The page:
New visitor center coming to Badlands National Park
BADLANDS NATIONAL PARK, S.D. — The Ben Reifel Visitor Center has been a part of Badlands National Park for just over six decades.
On Monday, September 13th, a special announcement was made amidst a bout of much appreciated rain. After more than five years of officials working on getting the park an updated facility, the park will be receiving a brand-new one.
Funding for the project would not have been possible without the help of park sponsors. Over $5 million was generously donated by three different donor groups: The Leona M. and Harry B. Helmsley Charitable Trust, Badlands Natural History Association, and The Badlands National Park Conservancy.
The Helmsley Charitable Trust made the largest contribution, having donated over $3 million for the project.
“It’s entities like the Helmsley Charitable Trust and the local partners here,” Bert Frost, Midwest Region Director of the National Parks Service, expressed. “That is really going to be the catalyst to actually implement the vison that was set forth in the development concept plan that was started those six years ago.”
The new facility will be more up-to-date with information and opportunities for the public. Plans also include making it compliant with ADA standards and providing visitors with more information about the history and culture of the Lakota people.
“It’s several years away, but education, information, the chance to engage with staff and just learn about this incredible place,” Mike Pflaum, Badlands National Park Superintendent stated. “That’s what the key opportunities with the new visitor center are.”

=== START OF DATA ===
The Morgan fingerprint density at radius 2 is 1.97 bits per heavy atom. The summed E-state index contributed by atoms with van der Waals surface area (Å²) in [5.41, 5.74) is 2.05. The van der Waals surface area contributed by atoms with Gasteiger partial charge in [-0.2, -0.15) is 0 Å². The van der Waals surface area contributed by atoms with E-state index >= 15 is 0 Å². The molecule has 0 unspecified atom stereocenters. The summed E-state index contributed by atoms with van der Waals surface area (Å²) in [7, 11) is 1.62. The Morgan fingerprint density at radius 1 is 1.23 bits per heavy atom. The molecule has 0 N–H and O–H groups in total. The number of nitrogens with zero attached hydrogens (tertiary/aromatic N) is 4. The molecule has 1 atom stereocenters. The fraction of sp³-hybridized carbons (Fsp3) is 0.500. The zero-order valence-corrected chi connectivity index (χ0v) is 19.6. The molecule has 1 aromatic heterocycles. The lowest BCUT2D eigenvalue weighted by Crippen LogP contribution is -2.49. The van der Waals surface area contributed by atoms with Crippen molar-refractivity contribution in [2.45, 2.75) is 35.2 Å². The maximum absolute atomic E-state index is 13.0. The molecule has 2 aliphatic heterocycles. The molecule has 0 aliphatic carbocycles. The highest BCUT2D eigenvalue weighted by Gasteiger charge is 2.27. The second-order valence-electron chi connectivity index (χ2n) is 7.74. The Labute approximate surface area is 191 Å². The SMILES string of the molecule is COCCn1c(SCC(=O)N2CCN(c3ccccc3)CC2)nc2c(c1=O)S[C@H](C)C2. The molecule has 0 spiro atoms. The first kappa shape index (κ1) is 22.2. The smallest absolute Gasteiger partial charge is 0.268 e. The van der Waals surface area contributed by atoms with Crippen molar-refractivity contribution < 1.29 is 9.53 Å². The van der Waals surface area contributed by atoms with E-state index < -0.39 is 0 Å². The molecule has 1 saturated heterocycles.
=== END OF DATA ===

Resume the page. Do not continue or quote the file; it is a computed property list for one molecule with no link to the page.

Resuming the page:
The new visitor center currently does not have an opening date. However, the opportunities and stories it will bring have many excited about it already.
“There are so many visitors that have come to Badlands National Park this year,” Walter Panzirer, Helmsley Charitable Trust Trustee spoke on. “So the new visitor center will be able to accommodate them and tell the story of Badlands National Park. And tell the story of the Native American culture as well.”
Badlands National Park is currently open seven days a week for visitors. Admission into the park is $30 for private cars, $15 for bikers and hikers, and $25 for motorcyclists.
On September 25th, the park will be open admission-free to celebrate National Public Lands Day. The day celebrates connections between citizens and local natural spaces along with outdoor education and environmental stewardship.
“And while there will be no particular special events it is a day of free entrance to the national parks including bad lands,” said Pflaum about the National Public Lands Day.
To learn more about National Public Lands day, visit www.nps.gov/subjects/npscelebrates/public-lands-day